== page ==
Presented as part of KFAR’s concert series
August 20, 2005 BY THOMAS CONNER Staff Reporter
If you’re a fellow rock ‘n’ roll gentile, when you hear the phrase “Jewish music,” you probably think “Fiddler on the Roof” or, if you really think you’re hip, Theodore Bikel. But the rock of ages has wandered into the 21st century making some exciting new sounds, and a Chicago arts center is spotlighting them throughout the fall.
The “Tzitzit: Voices From the Jewish Fringe” music series, presented by the KFAR Jewish Arts Center, features young Jewish musicians who dig deep into their traditional culture and extrapolate its roots into bold, buzzing modern music. Lyrics sometimes seem like insider baseball to those of us who aren’t “frum” (religious, observant, Jewish), but the resulting music is often innovative and worldly.
The series kicks off tonight with a concert by Blue Fringe. On the eve of an appearance at Yidstock in Monticello, N.Y., this basic rock-pop quartet pulls off the same magic act Christian rockers have been mastering (and profiting by) for several years — writing perfectly catchy modern rock tunes, but with lyrics aimed at their particular spiritual perspective, such as these from a song called “Flippin’ Out”:
“I’m getting frummer, yeah, I’m on my way
Learnin’ those catchphrases that you have to say
Like ‘Shkoyach’ and ‘M’Stama,’ too
‘Cause if you don’t say them then you’re not a frum Jew … “
It’s one thing to learn your way in the modern world, but young orthodox Jews study to learn their way through centuries of history and tradition, too. Blue Fringe tries to connect both worlds in its music — old-world ideas with guitar, drums and bass — and blow off a little steam in the proocess.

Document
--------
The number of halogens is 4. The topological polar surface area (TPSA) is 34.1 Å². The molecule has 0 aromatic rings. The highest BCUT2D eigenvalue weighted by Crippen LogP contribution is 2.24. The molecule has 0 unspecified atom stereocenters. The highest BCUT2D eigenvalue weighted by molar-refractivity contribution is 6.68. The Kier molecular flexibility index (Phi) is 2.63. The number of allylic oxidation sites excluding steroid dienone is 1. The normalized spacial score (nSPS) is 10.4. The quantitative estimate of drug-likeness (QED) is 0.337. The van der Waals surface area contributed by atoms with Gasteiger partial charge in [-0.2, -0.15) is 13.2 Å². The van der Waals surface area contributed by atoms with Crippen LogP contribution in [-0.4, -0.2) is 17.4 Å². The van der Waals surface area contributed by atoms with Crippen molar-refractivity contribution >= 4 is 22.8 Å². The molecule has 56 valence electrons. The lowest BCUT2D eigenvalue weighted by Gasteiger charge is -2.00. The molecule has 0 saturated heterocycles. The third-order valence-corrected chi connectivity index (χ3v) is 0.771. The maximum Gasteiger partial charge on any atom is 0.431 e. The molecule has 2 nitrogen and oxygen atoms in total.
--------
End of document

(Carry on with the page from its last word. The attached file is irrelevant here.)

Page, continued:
The series’ subtitle, after all, is “Concerts Exploring the Threads Tying the Ancient to the Avant-Garde,” and a duo that really lives up to that is the Balkan Beat Box, appearing next in the series at Wild Hare on Sept. 18. Why buy every one of those tedious Putamayo world-music collections when these New York-based Israelis (Ori Kaplan and world-class beat boy Tamir Muskat) can synthesize them all in the span of a single disc?
The pair’s self-titled debut CD, to be released two days after their Chicago concert, is a magnificent mash-up melding music from every conceivable corner of the globe and its history. French heavy-metal samples, Arabic lyrics, Bulgarian female vocals, electronic beats, kitchen utensils, even a language made up just for one song — instead of gazing into the navels of other cultures, these melanges pull the whole weight of the world forward, always forward. The shows allegedly are lively productions with the band often performing in the middle of the audience.
More acts follow in the KFAR series (look to www.kfarcenter.com for more). If you really want to explore other lands through music, this is a good place to start. Crossing borders — this the Jews know how to do.
Blue Fringe WITH HEEDOOSH
When: 10 tonight
Where: Martyrs’, 3855 N. Lincoln
Call: (773) 550-1543